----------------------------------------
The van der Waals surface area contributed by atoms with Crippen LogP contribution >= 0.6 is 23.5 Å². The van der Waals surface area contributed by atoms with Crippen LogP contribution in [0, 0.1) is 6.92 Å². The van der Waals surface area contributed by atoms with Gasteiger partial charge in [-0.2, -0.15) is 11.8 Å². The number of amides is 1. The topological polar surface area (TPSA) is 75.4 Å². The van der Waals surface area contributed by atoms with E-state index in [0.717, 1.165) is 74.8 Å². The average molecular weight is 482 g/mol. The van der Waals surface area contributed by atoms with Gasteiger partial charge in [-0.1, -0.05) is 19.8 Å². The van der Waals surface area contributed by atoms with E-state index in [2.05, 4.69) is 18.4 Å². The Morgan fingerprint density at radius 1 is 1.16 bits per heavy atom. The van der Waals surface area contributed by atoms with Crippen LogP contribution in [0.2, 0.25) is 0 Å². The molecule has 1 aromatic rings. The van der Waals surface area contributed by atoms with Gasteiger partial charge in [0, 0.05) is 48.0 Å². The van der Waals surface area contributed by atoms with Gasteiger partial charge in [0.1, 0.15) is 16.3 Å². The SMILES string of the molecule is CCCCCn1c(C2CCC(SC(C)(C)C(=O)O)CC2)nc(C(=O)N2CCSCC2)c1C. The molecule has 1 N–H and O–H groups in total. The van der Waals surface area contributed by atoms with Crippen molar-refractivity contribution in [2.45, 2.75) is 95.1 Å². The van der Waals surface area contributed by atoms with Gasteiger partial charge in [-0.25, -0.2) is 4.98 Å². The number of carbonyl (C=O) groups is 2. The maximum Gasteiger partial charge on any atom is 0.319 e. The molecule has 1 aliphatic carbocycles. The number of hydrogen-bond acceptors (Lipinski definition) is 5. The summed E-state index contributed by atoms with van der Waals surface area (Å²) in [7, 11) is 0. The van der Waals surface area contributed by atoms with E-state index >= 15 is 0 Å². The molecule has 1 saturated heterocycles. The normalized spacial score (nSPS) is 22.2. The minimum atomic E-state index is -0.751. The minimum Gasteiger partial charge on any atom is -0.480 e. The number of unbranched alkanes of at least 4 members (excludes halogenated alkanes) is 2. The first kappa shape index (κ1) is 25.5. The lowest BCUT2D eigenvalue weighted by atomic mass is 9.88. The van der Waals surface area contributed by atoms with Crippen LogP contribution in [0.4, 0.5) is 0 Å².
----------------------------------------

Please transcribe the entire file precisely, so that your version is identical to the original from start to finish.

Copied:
The van der Waals surface area contributed by atoms with Crippen LogP contribution >= 0.6 is 23.5 Å². The van der Waals surface area contributed by atoms with Crippen LogP contribution in [0, 0.1) is 6.92 Å². The van der Waals surface area contributed by atoms with Gasteiger partial charge in [-0.2, -0.15) is 11.8 Å². The number of amides is 1. The topological polar surface area (TPSA) is 75.4 Å². The van der Waals surface area contributed by atoms with E-state index in [0.717, 1.165) is 74.8 Å². The average molecular weight is 482 g/mol. The van der Waals surface area contributed by atoms with Gasteiger partial charge in [-0.1, -0.05) is 19.8 Å². The van der Waals surface area contributed by atoms with E-state index in [2.05, 4.69) is 18.4 Å². The Morgan fingerprint density at radius 1 is 1.16 bits per heavy atom. The van der Waals surface area contributed by atoms with Crippen LogP contribution in [0.2, 0.25) is 0 Å². The molecule has 1 aromatic rings. The van der Waals surface area contributed by atoms with Gasteiger partial charge in [0, 0.05) is 48.0 Å². The van der Waals surface area contributed by atoms with Gasteiger partial charge in [0.1, 0.15) is 16.3 Å². The SMILES string of the molecule is CCCCCn1c(C2CCC(SC(C)(C)C(=O)O)CC2)nc(C(=O)N2CCSCC2)c1C. The molecule has 1 N–H and O–H groups in total. The van der Waals surface area contributed by atoms with Crippen molar-refractivity contribution in [2.45, 2.75) is 95.1 Å². The van der Waals surface area contributed by atoms with Gasteiger partial charge in [-0.25, -0.2) is 4.98 Å². The number of carbonyl (C=O) groups is 2. The maximum Gasteiger partial charge on any atom is 0.319 e. The molecule has 1 aliphatic carbocycles. The number of hydrogen-bond acceptors (Lipinski definition) is 5. The summed E-state index contributed by atoms with van der Waals surface area (Å²) in [7, 11) is 0. The van der Waals surface area contributed by atoms with E-state index >= 15 is 0 Å². The molecule has 1 saturated heterocycles. The normalized spacial score (nSPS) is 22.2. The minimum atomic E-state index is -0.751. The minimum Gasteiger partial charge on any atom is -0.480 e. The number of unbranched alkanes of at least 4 members (excludes halogenated alkanes) is 2. The first kappa shape index (κ1) is 25.5. The lowest BCUT2D eigenvalue weighted by atomic mass is 9.88. The van der Waals surface area contributed by atoms with Crippen LogP contribution in [0.4, 0.5) is 0 Å².